TOKYO (Reuters) – Oil prices were steady on Thursday after supporters of President Donald Trump stormed the U.S. Capitol, with investors focusing on the likelihood of tighter supplies after Saudi Arabia unilaterally agreed to cut output.
Brent crude was up 8 cents at $54.38 a barrel by 0125 GMT, after gaining 1.3% overnight. U.S. West Texas Intermediate (WTI) gained 11 cents to $50.74, having slipped earlier in the Asian session. The contract rose 1.4% on Wednesday.
Saudi Arabia, the world’s biggest oil exporter, said it would voluntarily cut one million barrels per day (bpd) of output in February and March, after OPEC+, which groups the Organization of the Petroleum Exporting Countries and other producers, including Russia, met earlier this week.
“WTI crude seems poised to rise higher as the Biden administration will clamp down on U.S. crude production, the Saudis tentatively alleviated oversupply concerns with their 1-million bpd cut present, and as the dollar’s days seem numbered,” said Edward Moya, senior market analyst at OANDA.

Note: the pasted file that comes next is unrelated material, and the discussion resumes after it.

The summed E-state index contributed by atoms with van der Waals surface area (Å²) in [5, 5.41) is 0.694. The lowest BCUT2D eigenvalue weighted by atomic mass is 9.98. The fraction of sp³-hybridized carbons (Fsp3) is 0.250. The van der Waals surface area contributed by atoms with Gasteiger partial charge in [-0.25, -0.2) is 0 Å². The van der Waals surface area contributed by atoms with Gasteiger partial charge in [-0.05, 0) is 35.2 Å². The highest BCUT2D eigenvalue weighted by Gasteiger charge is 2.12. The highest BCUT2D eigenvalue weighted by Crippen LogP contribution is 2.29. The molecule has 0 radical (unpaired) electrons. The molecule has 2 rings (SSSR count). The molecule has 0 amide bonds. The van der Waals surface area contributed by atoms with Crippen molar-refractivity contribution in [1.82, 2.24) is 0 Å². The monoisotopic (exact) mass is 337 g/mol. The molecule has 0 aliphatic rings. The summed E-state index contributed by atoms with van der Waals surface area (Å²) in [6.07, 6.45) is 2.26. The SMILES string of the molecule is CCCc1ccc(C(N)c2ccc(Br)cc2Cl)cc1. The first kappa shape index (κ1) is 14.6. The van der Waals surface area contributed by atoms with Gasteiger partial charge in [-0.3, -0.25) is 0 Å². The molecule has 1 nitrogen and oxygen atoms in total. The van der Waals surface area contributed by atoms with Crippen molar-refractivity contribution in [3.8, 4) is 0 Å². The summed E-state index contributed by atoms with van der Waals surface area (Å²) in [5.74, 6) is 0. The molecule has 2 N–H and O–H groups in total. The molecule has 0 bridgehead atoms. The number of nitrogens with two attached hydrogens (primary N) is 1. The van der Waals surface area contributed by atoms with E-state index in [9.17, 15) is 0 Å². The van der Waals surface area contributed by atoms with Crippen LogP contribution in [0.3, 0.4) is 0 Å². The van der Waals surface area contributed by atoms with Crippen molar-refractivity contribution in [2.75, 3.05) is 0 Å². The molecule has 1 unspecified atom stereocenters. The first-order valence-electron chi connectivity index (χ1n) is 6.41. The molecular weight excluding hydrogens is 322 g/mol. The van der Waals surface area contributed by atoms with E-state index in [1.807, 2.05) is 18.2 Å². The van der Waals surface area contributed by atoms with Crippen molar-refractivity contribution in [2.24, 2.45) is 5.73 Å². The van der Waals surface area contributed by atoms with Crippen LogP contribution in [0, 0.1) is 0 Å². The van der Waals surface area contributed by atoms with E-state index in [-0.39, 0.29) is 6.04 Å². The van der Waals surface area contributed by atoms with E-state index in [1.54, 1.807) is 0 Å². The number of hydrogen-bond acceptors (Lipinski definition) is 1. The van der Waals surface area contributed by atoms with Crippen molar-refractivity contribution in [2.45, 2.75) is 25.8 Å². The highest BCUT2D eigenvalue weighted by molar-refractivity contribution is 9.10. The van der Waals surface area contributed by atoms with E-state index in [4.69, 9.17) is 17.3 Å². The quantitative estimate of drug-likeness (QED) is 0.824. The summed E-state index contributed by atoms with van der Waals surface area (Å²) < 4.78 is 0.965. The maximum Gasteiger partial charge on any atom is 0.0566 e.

A lower dollar makes oil cheaper because the commodity is mostly traded using the greenback.
U.S. crude stocks dropped and fuel inventories rose, the Energy Information Administration said on Wednesday. [EIA/S]
Crude inventories were down by 8 million barrels in the week to Jan. 1 to 485.5 million barrels, against a Reuters poll showing analysts expected a 2.1 million-barrel decline.
The drop in crude stocks is a typical year-end occurrence as energy companies take oil out of storage to avoid tax bills.
Trump supporters swarmed the U.S. Capitol on Wednesday, sending it into lockdown, as Vice President Mike Pence refused a demand from the president to cancel his loss to Democrat Joe Biden before police declared the situation was secure and the certification of the election result resumed.
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